May 15, 2000 -- Elizabeth Haney was sexually assaulted at school by a group of male classmates when she was 12.Now 24, the San Francisco woman finds that repercussions of the attack have made her incapable of connecting love with sex.In physical and verbal interactions, experts suggest following the lead of the partner who was abused.But Herman cautions partners against thinking that their support alone can vanquish their mates' demons."I got upset, and he tried to talk to me about it, but I wouldn't talk about it," she says."I couldn't say what I wanted to, and he got frustrated." The impact of childhood sexual abuse on adult intimacy varies from person to person, but experts say Haney's relationship troubles are not uncommon.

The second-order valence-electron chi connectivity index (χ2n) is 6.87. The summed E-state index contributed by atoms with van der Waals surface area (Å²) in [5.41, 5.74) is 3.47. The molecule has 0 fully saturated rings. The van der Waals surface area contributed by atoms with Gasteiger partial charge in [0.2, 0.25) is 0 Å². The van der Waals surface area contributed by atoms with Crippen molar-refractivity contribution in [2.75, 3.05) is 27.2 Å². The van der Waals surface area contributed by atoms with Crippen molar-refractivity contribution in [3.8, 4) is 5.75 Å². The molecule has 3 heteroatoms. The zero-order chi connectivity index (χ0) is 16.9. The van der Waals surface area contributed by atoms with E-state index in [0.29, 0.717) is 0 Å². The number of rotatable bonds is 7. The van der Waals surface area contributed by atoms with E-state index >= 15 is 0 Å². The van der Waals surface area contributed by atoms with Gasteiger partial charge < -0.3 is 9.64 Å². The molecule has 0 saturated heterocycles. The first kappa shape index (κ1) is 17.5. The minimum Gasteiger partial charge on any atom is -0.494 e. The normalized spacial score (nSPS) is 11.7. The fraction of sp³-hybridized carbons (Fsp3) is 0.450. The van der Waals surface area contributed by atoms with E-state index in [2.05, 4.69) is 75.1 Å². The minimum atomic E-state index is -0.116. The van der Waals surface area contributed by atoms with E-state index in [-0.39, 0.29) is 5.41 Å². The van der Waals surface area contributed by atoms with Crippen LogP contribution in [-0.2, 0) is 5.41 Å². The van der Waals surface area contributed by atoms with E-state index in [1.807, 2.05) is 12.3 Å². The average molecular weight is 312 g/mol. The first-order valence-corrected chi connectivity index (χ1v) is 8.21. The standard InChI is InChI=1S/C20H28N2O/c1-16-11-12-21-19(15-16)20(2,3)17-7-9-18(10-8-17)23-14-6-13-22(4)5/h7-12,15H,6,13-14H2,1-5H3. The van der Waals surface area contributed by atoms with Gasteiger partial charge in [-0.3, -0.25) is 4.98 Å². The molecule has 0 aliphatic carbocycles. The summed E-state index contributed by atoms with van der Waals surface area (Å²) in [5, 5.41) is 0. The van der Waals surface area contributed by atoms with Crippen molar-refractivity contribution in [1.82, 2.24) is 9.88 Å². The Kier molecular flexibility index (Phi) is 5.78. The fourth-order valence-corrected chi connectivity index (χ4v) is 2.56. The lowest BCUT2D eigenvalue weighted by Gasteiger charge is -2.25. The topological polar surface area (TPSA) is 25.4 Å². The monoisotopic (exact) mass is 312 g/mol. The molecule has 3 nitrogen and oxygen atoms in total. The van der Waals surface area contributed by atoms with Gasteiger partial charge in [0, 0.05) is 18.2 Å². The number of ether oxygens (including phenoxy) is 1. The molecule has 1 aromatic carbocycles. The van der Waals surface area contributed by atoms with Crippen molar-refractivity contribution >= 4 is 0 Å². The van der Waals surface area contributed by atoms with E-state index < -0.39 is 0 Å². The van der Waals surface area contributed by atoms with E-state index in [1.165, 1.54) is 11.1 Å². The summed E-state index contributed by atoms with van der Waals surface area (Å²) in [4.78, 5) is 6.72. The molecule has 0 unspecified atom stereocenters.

She recalls a patient who, two years into her marriage, began having flashbacks of sexual assaults at the hands of her stepfather.As for Haney, she plans to continue with therapy until she is able to combine physical and emotional intimacy. "I am pretty determined when I set my mind to something," she says. I don't want what happened to beat me." Stephen Gregory has been a journalist for 10 years and has worked for such publications as The Los Angeles Times, The San Diego Union-Tribune, and U. When those abused as children try to form adult romantic relationships, they can be affected by anxiety, depression, and poor self-esteem.Some have no sexual desire; others may have a high sex drive."You didn't cause this, and you can't fix it all by yourself," she says.But partners can go along to therapy sessions, if invited, as a show of support.She has had just two serious romantic relationships in her life.She admits she is more comfortable with casual flings, partly because the closer she gets to a man emotionally, the less she wants to have sex with him.Recently, Haney flew into a jealous rage when her boyfriend took a phone call from a woman friend in her presence.Although outwardly viewing the relationship as a fling, her reaction to the phone call suggested otherwise.